The Scottish Government has asked for responses to a consultation on the development of a National Care Service (NCS). In their consultation document, they state a commitment to implementing the recommendations of the Independent Review of Adult Social Care (2021). However, the consultation goes further than the recommendations within the Review and the proposed reforms are said to be the largest public sector reform in Scotland for many years.
In framing the consultation, Scottish Government state their ambition of creating a ‘comprehensive community health and social care service’ that supports all ages. The accompanying legislation is ‘likely to be extensive and complex’ and will take at least a year to be taken through the Parliamentary process.
A comprehensive community health and care service is a worthy aspiration and one we fully support, but there are many issues to be addressed if this is to be realised.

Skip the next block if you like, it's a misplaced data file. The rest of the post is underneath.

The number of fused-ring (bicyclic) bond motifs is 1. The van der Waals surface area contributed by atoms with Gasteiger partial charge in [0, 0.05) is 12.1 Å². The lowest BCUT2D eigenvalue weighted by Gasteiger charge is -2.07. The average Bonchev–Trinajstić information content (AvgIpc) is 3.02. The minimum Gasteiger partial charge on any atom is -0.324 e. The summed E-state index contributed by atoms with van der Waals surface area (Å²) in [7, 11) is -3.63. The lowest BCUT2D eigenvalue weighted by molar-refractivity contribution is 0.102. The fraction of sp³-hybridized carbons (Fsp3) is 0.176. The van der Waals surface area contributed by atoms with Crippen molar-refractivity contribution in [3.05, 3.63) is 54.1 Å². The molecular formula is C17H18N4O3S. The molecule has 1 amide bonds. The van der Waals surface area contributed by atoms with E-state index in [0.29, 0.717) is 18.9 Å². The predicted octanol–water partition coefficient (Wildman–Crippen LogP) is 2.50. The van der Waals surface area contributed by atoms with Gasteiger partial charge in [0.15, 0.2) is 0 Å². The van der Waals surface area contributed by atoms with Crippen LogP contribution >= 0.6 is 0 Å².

We are concerned that there is little mention of prioritising prevention, which must be central to any reform if health and care services are to be sustainable into the future.
We need to invest in staff, in the development of transformational leaders across health and social care, in systems that support integration and most importantly to empower individuals and communities receiving public services by involving them in the design and delivery of the services they use. This is about transforming culture and making it easy for leaders to do the right thing for individuals, families, and communities.
QNIS is committed to enabling person-centred culture across health and care services with positive outcomes for individuals, families and communities at its heart. If this reform progresses to the next stage there must be an emphasis on co-production, prioritising prevention as we work collectively across sectors to co-create more healthful villages, towns, and cities.